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Influence of socioeconomic conditions on air pollution adverse health effects in elderly people: an analysis of six regions in São Paulo, Brazil
  1. M C H Martins1,
  2. F L Fatigati2,
  3. T C Véspoli3,
  4. L C Martins4,
  5. L A A Pereira4,
  6. M A Martins5,
  7. P H N Saldiva4,
  8. A L F Braga6
  1. 1São Paulo City Health Departments, Brazil
  2. 2São Paulo City Environment Departments, Brazil
  3. 3São Paulo City Planning Departments, Brazil
  4. 4Laboratory of Experimental Air Pollution, Department of Pathology, University of São Paulo Medical School, Brazil
  5. 5Laboratory of Experimental Air Pollution Department of Medicine, University of São Paulo Medical School
  6. 6Environmental Paediatrics Program, University of Santo Amaro Medical School, São Paulo, Brazil
  1. Correspondence to:
 Professor A L F Braga
 Programa de Pediatria Ambiental, Faculdade de Medicina de Santo Amaro–UNISA/, Hospital Geral do Grajaú, Rua Francisco Octávio Pacca, 180, 4° Andar, CEP 04822-320, Grajaú, São Paulo, SP, Brazil;


Study objective: To evaluate if the effects of particulate matter (PM10) on respiratory mortality of elderly people are affected by socioeconomic status.

Design: Time series studies. The daily number of elderly respiratory deaths were modelled in generalised linear Poisson regression models controlling for long term trend, weather, and day of the week, from January 1997 to December 1999, in six different regions of São Paulo City, Brazil. The regions were defined according to the proximity of air pollution monitoring stations. Three socioeconomic indicators were used: college education, monthly income, and housing.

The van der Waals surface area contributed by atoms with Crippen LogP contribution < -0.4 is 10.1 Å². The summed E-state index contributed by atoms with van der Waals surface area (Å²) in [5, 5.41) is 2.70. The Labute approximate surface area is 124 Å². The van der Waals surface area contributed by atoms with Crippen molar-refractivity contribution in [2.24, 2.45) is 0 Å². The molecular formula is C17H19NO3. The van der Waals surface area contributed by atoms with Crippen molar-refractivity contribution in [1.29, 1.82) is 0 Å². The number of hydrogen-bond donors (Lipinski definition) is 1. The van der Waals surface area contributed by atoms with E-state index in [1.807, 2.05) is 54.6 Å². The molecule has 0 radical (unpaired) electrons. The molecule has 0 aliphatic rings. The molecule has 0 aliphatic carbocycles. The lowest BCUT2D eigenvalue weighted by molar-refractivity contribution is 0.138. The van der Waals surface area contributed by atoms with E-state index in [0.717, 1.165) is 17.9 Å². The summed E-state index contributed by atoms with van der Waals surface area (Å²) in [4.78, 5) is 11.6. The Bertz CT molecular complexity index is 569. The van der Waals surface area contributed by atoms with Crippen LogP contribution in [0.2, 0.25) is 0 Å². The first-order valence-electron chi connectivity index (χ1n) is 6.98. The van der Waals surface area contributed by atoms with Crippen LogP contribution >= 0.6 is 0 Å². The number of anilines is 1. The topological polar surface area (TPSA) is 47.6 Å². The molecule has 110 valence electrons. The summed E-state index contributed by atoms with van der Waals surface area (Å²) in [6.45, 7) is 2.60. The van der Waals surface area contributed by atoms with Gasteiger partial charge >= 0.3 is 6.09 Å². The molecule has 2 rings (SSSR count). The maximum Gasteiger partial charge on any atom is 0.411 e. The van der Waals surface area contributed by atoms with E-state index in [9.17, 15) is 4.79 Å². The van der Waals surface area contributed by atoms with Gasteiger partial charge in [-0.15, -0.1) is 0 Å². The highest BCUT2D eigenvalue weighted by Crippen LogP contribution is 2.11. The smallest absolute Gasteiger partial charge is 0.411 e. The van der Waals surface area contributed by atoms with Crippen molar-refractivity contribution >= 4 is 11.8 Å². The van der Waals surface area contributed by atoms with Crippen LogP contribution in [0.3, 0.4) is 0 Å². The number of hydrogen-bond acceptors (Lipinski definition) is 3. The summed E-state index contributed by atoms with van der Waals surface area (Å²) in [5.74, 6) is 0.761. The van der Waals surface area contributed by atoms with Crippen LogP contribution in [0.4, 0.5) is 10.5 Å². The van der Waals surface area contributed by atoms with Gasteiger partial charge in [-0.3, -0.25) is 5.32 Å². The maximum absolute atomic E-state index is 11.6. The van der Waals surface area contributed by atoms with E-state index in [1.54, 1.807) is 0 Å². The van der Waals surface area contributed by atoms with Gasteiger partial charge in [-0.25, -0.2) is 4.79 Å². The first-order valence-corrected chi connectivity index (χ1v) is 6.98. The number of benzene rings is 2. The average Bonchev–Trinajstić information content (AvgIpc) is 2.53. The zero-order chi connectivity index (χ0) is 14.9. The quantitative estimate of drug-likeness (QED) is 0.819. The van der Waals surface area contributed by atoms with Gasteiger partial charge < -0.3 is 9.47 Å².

Main results: For a 10 μg/m3 increase in PM10, the percentage increase in respiratory mortality varied from 1.4% (95% CI 5.9 to 8.7) to 14.2% (95% CI 0.4 to 28.0). The overall percentage increase in the six regions was 5.4% (95% CI 2.3 to 8.6). The effect of PM10 was negatively correlated with both percentage of people with college education and high family income, and it was positively associated with the percentage of people living in slums.

Conclusions: These results suggest that socioeconomic deprivation represents an effect modifier of the association between air pollution and respiratory deaths.

  • OD, origin-desitnation zone
  • PRO-AIM, Municipal Mortality Information Improvement Program
  • air pollution
  • inhalable particles
  • respiratory mortality
  • elderly population
  • socioeconomic status
  • effect modifier

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  • Funding: LIM05 and LIM20-FMUSP, UNISA, and São Paulo City Health Department supported this work.

  • Conflicts of interest: none declared.